Not Without My Daughter

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Not Without My Daughter

Not Without My Daughter

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Her book, Not Without My Daughter, is an account of her experiences in 1984–86, when she left Alpena, Michigan to go to Iran with her husband and daughter for what she was promised would be a short visit.

He informed them that, since Betty had an American passport, she needed to turn in her passport to the airport officials three days before her departure. She handed over her passport to her husband when they landed in Iran, again, even though she had misgivings about it. Not Without My Daughter is an account of her experiences in 1984-1986, when she left Michigan, to go to Iran with her husband and daughter for what she was promised would be a short visit.

To continue, is it fair of anyone to dismiss her story on the grounds that it casts Islamic culture in a negative light? A movie version starring Sally Field and Alfred Molina was in theaters in January 1991 and is fantastic but pales in comparison to its thrilling, emotional source material.

Why would anybody fabricate (or, in the case of Not Without My Daughter, embellish) such horror stories? The movie, starring Sally Field as Betty, was good, and also worth viewing, but it really doesn't hold a candle to the first-hand experience of the author and her plight to escape her abusive marriage and flee Iran with her daughter. Most of the critical reviews of this book claim that Mahmoody is racist, intolerant of Islamic culture, and a liar. Betty's account, on the other hand, provides details left out in the movie, such as Betty had two sons from a previous marriage and how she didn't see the signals of Moody's temperament change when they lived in the United States. I recommended it to our book club members to read and they all say it is a fascinating story and worth reading.A shockingly successful novel with a bit of exaggeration and full of revenge against the ex-husband and his family. You feel her pain and desperation, intensified by being in a country that doesn't value the rights of women and mothers.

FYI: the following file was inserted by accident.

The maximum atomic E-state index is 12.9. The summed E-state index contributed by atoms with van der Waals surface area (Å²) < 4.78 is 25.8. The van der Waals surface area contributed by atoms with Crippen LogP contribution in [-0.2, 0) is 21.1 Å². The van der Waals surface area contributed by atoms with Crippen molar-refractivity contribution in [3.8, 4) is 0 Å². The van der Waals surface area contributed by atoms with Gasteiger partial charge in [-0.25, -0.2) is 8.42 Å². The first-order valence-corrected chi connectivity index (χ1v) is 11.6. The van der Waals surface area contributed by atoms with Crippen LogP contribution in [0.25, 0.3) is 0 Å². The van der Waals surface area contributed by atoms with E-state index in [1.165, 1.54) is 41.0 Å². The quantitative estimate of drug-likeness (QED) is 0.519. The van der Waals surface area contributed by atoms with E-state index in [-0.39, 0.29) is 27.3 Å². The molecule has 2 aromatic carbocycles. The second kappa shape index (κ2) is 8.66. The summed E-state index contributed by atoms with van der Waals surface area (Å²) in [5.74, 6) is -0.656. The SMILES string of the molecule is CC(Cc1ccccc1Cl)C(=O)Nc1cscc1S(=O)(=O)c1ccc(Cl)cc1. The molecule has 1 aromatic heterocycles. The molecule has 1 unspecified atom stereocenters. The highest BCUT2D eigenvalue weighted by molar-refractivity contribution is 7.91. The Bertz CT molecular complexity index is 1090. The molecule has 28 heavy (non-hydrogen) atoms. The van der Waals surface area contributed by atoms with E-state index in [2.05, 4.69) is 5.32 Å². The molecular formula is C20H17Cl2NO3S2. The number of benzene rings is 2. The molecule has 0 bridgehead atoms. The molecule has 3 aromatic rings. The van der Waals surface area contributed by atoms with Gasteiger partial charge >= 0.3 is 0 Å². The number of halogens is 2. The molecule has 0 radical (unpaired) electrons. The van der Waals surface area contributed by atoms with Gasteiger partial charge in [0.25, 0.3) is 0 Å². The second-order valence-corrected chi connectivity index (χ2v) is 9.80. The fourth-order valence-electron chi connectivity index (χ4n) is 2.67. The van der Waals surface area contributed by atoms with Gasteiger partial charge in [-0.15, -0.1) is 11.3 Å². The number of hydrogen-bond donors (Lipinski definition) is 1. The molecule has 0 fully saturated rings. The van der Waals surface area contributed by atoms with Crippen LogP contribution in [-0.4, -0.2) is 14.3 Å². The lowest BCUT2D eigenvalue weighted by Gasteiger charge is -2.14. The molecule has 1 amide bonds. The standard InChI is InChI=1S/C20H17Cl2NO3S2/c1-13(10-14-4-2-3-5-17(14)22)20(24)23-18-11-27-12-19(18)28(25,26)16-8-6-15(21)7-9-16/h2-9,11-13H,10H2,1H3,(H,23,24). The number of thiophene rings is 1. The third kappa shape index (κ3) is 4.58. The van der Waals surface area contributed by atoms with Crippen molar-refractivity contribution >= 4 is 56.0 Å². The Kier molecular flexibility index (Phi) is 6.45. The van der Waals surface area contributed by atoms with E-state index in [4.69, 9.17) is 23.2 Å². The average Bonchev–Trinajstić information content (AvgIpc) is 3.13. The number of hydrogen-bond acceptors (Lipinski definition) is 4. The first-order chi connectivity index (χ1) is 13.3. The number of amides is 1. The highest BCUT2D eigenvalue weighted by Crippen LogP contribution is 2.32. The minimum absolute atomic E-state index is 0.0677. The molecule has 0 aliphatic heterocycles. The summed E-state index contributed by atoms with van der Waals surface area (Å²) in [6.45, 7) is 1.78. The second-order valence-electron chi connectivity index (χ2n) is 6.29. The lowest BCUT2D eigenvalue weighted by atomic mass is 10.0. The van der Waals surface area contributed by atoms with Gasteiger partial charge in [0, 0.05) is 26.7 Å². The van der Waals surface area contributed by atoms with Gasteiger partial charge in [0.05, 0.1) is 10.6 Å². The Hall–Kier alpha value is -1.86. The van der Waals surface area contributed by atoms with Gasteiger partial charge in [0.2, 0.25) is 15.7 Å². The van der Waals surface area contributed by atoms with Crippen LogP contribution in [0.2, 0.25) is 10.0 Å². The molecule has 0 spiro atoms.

Betty Mahmoody agrees to visit Iran with her husband, Moody, and daughter, Mahtob, despite niggling thoughts to the contrary.She also mentioned several instances of women who were not mistreated by their husbands, but also maintained, throughout the book, that most smugglers who helped people escape Iran could not be trusted. Is there anything intolerant and/or mean-spirited in the vivid descriptions of filth (bugs in the food, the airport bathroom, the pervasive aroma of Teheran) that could have been cut out of the manuscript?

  • Fruugo ID: 258392218-563234582
  • EAN: 764486781913
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